Quote by Victor Hugo: “What about me?’ said Grantaire. ‘I’m here.’ ‘Yo”
Enjolras and Grantaire - quotes from the book. This is one of the only Fandoms/ Books that makes me cry every time I read the book or watch any form of the. Enjolras and Grantaire - quotes from the book. This is one of I absolutely love their relationship, and it makes me mad when people want to pollute it. Enjolras. If Combeferre is Enjolras's not-boyfriend, Grantaire is his fanboy-stalker. I think that I'm just going to quote the entire rest of Grantaire's introductory section, . for me to flesh out the relationship between Enjolras and Grantaire into, you know.
He declared that the future lies in the hand of the schoolmaster, and busied himself with educational questions.
He desired that society should labor without relaxation at the elevation of the moral and intellectual level, at coining science, at putting ideas into circulation, at increasing the mind in youthful persons, and he feared lest the present poverty of method, the paltriness from a literary point of view confined to two or three centuries called classic, the tyrannical dogmatism of official pedants, scholastic prejudices and routines should end by converting our colleges into artificial oyster beds.
He was learned, a purist, exact, a graduate of the Polytechnic, a close student, and at the same time, thoughtful "even to chimaeras," so his friends said. He believed in all dreams, railroads, the suppression of suffering in chirurgical operations, the fixing of images in the dark chamber, the electric telegraph, the steering of balloons. Moreover, he was not much alarmed by the citadels erected against the human mind in every direction, by superstition, despotism, and prejudice.
He was one of those who think that science will eventually turn the position. Enjolras was a chief, Combeferre was a guide. One would have liked to fight under the one and to march behind the other.
It is not that Combeferre was not capable of fighting, he did not refuse a hand-to-hand combat with the obstacle, and to attack it by main force and explosively; but it suited him better to bring the human race into accord with its destiny gradually, by means of education, the inculcation of axioms, the promulgation of positive laws; and, between two lights, his preference was rather for illumination than for conflagration.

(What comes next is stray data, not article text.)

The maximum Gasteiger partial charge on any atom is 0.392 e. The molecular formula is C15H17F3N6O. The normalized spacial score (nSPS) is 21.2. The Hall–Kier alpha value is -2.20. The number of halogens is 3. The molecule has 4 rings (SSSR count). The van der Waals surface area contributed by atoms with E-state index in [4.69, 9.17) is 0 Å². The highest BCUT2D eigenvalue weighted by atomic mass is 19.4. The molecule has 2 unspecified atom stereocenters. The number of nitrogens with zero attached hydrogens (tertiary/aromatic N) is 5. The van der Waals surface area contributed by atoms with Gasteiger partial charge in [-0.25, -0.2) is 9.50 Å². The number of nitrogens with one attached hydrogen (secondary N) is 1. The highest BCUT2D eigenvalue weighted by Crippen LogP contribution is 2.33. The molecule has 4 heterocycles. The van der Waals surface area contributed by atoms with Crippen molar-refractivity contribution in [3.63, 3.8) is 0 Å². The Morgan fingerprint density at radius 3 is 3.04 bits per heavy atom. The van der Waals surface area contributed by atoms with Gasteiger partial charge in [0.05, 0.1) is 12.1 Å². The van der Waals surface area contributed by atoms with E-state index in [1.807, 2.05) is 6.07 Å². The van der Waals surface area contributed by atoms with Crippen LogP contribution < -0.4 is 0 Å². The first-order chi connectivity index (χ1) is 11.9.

A conflagration can create an aurora, no doubt, but why not await the dawn? A volcano illuminates, but daybreak furnishes a still better illumination. Possibly, Combeferre preferred the whiteness of the beautiful to the blaze of the sublime.
A light troubled by smoke, progress purchased at the expense of violence, only half satisfied this tender and serious spirit. The headlong precipitation of a people into the truth, a '93, terrified him; nevertheless, stagnation was still more repulsive to him, in it he detected putrefaction and death; on the whole, he preferred scum to miasma, and he preferred the torrent to the cesspool, and the falls of Niagara to the lake of Montfaucon.
In short, he desired neither halt nor haste. While his tumultuous friends, captivated by the absolute, adored and invoked splendid revolutionary adventures, Combeferre was inclined to let progress, good progress, take its own course; he may have been cold, but he was pure; methodical, but irreproachable; phlegmatic, but imperturbable. Combeferre would have knelt and clasped his hands to enable the future to arrive in all its candor, and that nothing might disturb the immense and virtuous evolution of the races.
The good must be innocent, he repeated incessantly. And in fact, if the grandeur of the Revolution consists in keeping the dazzling ideal fixedly in view, and of soaring thither athwart the lightnings, with fire and blood in its talons, the beauty of progress lies in being spotless; and there exists between Washington, who represents the one, and Danton, who incarnates the other, that difference which separates the swan from the angel with the wings of an eagle.